On the Subjection of Women by John Stuart Mill

Pg 134 the burden of proof is supposed to be with those who are against liberty; who content for any restriction or prohibition; either any limitation of the general freedom of human action, or any disqualification or disparity of privilege affecting one person or kind of persons, as compared with others

Pg 137 the opinion in favor of the present system, which entirely subordinates the weaker sex to the stronger, rests upon theory only; for there never has been trial made of any other: so that experience, in the sense in which it is vulgarly opposed to theory, cannot be pretended to have pronounced any verdict

Pg 151 it is not that all processes are supposed to be equally good, or all persons to be equally qualified for everything; but that freedom of individual choice is now known to be the only thing which procures the adoption of the best processes, and throws each operation into the hands of those who are best qualified for it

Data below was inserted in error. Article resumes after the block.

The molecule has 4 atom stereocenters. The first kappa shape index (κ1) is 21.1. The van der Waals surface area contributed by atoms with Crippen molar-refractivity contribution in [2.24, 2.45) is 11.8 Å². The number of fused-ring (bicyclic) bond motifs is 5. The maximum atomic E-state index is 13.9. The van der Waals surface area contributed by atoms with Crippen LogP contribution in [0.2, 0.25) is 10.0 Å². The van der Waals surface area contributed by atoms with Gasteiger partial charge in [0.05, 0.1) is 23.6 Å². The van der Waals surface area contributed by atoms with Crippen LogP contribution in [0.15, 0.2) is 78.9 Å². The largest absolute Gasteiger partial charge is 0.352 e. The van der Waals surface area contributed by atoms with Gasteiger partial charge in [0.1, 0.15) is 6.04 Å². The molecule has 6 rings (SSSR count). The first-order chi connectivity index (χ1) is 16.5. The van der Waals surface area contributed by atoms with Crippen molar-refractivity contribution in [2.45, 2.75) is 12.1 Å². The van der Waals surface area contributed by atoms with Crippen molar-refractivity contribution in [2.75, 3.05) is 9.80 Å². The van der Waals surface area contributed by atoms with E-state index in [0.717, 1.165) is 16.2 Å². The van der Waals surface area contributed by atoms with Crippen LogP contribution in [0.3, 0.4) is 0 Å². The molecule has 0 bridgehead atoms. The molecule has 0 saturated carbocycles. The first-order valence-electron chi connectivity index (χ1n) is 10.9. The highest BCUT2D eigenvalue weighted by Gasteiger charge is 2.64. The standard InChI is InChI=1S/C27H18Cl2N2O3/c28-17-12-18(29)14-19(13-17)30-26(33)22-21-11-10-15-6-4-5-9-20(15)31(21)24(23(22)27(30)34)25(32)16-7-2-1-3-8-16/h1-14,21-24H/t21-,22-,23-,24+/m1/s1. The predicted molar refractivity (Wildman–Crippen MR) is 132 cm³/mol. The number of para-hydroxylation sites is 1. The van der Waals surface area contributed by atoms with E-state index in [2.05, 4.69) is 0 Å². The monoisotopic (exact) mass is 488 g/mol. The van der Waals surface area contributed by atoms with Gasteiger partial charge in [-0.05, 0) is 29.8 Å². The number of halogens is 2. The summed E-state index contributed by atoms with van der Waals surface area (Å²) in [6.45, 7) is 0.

Pg 158 one can, to an almost laughable degree, infer what a man’s wife is like, from his opinions about women in general

Pg 218 Women cannot be expected to devote themselves to the emancipation of women, until men in considerable number are prepared to join with them in the undertaking

Pg 219 And it is perfectly obvious that the power remains. It is a power given, or offered, not to good men, or to decently respectable men, but to all men; the most brutal, and the most criminal

Pg 230 It is often said that in the classes most exposed to temptation, a man’s wife and children tend to keep him honest and respectable, both by the wife’s direct influence, and by the concern he feels for their future welfare

Pg 236 Even a really superior man almost always begins to deteriorate when he is habitually king of his “company”: and in his most habitual “company” the husband who has a wife inferior to him is always so

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